Figure 2.

Metaplasia and/or focal dysplasia suspicious for CIN I /LSIL. Line above (A and B; C in the middle): transition of squamous epithelium into a metaplastic area. The cells positive for p16 antigen correspond to the foci of metaplasia (confluent staining), but single p16 positive squamous epithelium cells can be seen as well (A). The area of metaplasia is rich of scattered Ki-67 positive nuclei, while the regularly lined positive nuclei belong to the basal stem cells (C). The line below depicts a reactive proliferation of squamous epithelium (D and E) growing into the cervical gland at the squamocolumnar junction. The positive p16 staining is not precisely parabasal, but corresponds to an initial focus of dysplasia within the lower and/or medium squamous layers (shown by arrow at HE staining). The otherwise dispersed p16 antigen positive squamous cells may be unrelated to HPV infection.

The Bethesda scoring system, originally destined for vaginal/cervical smears [1988/1989], has been later adopted for the cervical biopsies at histologic examination. This has happened regardless to the fact that pathologists already had their own nomenclature, which is still in use for cervical biopsy grading widely known as cervical intraepithelial neoplasia (CIN). The dysplastic cells showing a diploid nuclear pattern are characterized by the loss of polarity, crowding, overlapping disorganization, and anisocytosis [61]. Therefore, the stage of CIN I dysplasia cannot be regarded for a truly neoplastic process. At cytological level, the dysplastic cells show altered nuclear-to-cytoplasm (N/C) ratio as well as wrinkling and thickening of nuclear membrane (Table 4) so that any CIN I grade changes may correspond to the entity of LSIL [62]. In mild forms of CIN I/LSIL, the dysplastic cells occupy the parabasal layer only but form a continuous zone within the lower third of cervical squamous epithelium, in the so-called lower squamous layer along with the transit amplifying cells, which early dysplasia can be better recognized by the p16 antigen staining (Figure 1). Summing up the results of p16 antigen staining in biopsy sections graded CIN I/LSIL, Yildiz et al. [63] could distinguish the continuous parabasal staining of higher intensity (Figure 1B), from parabasal staining of lower intensity (Figure 1A). In addition, they described the scattered form of positive p16 staining of single and/or small groups of upper squamous epithelium cells, which do not correspond to the suprabasal layer of lower squamous epithelium or the transit epithelium cells (Figure 2D). The production of p16 protein to an extent stainable with the commercially available anti-p16 monoclonal antibody (for example the CINTec histology kit) has been attributed to the stimulation of CDKN2A gene (encoding the p16 protein) by the stimuli activated via alternative receptor pathways regulating the transient reactive cell proliferation. This situation should be strongly distinguished from dysplasia, where the cell growth regulation undergoes some kind of dysregulation (for example, by the viral oncogenic polypeptide E7) that causes the switch to an autonomic growth due to repeated cell divisions. Thus, the increased p16 expression in single epithelium cells in a location where the E7 polypeptide may not be present may be related to HPV infection. Noteworthy, older textbooks before the introduction of p16 staining [64] referred to the histological picture of chronic cervicitis characterized by with hyperemia and round cell (lymphocyte) infiltration of the underlying connective tissue in addition to the reactivity and dilution would also influence the p16 antigen staining results ranging from clearly negative to false positive for above-mentioned reasons (Figure 3). During the last years, several big companies introduced automatic staining procedures, which on one hand standardized the staining intensity as well as its color, but on other hand, new staining variations appeared between different laboratories. Therefore, in cases suspicious for CIN I/LSIL, or if thep16 staining reveals a faint reactivity or shows a distribution other than parabasal, or does not correspond to a dysplastic cells area as seen in a parallel HE stained section, the prognostic value of positive p16 staining should be interpreted along with the outcome of the HPV DNA test.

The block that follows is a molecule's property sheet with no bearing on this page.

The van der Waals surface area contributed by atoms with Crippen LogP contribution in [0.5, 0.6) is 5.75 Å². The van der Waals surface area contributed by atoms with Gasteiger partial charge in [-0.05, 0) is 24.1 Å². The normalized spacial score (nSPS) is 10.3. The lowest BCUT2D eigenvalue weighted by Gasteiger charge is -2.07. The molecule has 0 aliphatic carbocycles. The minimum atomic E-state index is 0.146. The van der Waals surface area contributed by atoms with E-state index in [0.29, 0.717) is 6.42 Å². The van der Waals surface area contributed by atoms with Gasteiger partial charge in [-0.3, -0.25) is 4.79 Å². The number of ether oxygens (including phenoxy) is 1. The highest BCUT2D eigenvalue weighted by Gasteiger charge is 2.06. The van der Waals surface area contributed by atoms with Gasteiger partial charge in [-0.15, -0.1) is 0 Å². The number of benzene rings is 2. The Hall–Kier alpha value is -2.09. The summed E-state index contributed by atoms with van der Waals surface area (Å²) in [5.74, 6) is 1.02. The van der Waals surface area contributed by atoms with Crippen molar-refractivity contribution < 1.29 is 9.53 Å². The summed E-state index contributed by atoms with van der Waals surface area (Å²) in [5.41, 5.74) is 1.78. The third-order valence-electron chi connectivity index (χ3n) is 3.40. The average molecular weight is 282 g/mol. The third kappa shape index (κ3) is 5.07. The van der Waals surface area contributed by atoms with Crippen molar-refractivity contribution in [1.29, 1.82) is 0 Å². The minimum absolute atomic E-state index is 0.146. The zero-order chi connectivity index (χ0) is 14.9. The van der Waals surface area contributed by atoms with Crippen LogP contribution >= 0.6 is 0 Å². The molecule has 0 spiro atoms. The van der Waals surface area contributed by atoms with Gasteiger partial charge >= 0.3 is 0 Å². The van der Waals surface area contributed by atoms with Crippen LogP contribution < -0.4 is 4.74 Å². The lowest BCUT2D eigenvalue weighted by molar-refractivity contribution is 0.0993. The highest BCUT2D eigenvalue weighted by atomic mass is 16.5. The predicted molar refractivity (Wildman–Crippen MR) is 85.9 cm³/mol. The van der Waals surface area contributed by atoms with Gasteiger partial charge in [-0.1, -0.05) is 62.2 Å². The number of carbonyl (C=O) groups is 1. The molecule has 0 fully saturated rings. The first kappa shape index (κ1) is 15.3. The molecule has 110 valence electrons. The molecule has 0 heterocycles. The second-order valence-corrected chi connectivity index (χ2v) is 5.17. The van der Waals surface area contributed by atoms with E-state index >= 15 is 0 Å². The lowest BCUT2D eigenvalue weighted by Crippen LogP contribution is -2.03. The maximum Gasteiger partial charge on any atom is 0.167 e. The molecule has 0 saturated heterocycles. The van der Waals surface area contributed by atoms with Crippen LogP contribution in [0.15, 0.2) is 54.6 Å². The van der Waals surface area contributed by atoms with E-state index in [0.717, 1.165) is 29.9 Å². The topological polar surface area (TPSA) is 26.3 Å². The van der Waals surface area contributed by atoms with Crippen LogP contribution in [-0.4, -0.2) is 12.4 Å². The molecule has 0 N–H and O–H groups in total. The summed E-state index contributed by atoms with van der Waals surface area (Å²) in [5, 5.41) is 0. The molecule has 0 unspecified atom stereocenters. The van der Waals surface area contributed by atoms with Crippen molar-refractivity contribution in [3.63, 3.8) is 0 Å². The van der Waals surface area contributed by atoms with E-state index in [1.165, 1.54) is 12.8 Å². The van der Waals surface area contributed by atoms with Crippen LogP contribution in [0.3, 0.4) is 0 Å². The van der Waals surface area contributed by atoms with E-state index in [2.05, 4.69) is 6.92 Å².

Figure 3.

Examples of either negative (A, upper line) and/or midzonal (lower line, B and C) p16 antigen staining. Both examples show non-parabasal location of the p16 positive cells in the upper (rather than in the lower) squamous layer. The staining is of nearly confluent (B) or focal (C) distribution and often corresponds to the localization of koilocytes. Therefore, it is suggestive to accompany cases of productive (vegetative) HPV replication. Such pattern of p16 antigen staining may be suspicious of low-grade lesion (CIN I/LSIL), but should be combined with the HPV DNA test in order to obtain a precise diagnosis.